There are two types of decisions: ones you’ve made before and ones you haven’t. Every decision starts as one you’ve never made before. It’s only with experience that decisions that would have fallen into the latter category move into the first.

Easy decisions are the first ones you’ll make. Options appear to reason through, and you choose a course based on your values and wisdom.

As time goes on and the easier decisions have been made — or systematized in such a way that others can make them — leaders are left with the hard decisions. Ones that are entirely new in their subject matter, stakes, or the ambiguity of whether a right decision truly exists.

Instinct is the gradual shift of new decisions into familiar decisions. It’s the pattern recognition of seeing how our guidance can shape the world, and an understanding of the fallibilities of our ego, impatience, and fear.

The whole world is a series of decisions made individually and collectively. It’s easy to become paralyzed by a challenging new decision, but take comfort in humility. Decisions of similar scale have been faced before, and it’s unlikely that the stakes are ever as large as they seem. Most likely a decision will simply create further decisions to consider.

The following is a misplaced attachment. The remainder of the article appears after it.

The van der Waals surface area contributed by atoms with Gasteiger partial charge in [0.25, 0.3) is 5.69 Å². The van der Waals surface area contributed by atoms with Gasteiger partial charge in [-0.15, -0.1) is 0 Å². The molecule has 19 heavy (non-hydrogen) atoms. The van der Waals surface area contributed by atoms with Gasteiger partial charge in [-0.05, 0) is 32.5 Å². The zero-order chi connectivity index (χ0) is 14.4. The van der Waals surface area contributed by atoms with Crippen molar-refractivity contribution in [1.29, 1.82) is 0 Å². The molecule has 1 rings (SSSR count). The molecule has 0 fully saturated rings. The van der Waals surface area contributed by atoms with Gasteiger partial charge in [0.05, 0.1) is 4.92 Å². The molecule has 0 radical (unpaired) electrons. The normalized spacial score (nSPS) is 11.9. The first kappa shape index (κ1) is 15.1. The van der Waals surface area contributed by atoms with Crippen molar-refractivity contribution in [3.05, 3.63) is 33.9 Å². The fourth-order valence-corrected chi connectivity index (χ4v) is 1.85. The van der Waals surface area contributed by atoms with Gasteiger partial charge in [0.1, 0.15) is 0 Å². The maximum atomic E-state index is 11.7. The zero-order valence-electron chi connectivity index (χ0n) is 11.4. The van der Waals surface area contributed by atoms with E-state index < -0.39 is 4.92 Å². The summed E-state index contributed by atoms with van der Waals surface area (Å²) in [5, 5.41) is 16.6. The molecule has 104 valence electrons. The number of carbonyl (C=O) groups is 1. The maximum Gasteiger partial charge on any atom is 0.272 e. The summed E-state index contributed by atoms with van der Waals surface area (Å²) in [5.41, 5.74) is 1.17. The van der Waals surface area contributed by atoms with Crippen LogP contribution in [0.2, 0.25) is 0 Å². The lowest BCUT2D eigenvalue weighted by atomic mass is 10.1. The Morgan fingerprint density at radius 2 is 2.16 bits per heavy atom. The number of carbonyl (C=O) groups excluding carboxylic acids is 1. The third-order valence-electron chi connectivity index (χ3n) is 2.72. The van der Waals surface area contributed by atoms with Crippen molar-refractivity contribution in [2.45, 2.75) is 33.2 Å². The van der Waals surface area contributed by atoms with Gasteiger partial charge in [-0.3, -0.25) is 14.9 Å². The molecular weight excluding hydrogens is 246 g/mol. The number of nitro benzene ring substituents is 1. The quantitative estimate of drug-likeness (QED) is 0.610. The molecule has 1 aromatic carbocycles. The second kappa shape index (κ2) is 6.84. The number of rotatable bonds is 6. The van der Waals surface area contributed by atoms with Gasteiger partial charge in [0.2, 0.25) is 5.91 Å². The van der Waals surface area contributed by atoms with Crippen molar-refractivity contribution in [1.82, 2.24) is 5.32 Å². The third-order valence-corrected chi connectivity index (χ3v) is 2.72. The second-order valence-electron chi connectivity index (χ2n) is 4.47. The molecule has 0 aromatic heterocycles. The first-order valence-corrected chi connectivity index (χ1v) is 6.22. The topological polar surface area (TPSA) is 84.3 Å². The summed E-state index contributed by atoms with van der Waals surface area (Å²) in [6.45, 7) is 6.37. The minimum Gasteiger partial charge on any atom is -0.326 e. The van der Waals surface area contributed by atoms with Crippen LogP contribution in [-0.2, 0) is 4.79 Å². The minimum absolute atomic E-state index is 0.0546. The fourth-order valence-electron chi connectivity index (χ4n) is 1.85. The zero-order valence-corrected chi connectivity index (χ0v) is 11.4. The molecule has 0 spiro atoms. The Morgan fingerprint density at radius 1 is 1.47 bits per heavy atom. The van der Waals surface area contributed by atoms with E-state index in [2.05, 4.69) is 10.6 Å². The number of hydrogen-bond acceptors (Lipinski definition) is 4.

When making decisions it’s vital to reflect beyond the situation at hand to what you most value. Imagine a future where your values are realized. What decision at this moment in time makes that future most probable? What could prevent that reality from coming to pass?

As a leader, each day is nothing but decisions. Where experience provides instinct for a decision, use it. Where a situation is entirely new, approach it with humility and care. And be grateful for the experience it will bring to the next decision you’ll be asked to make.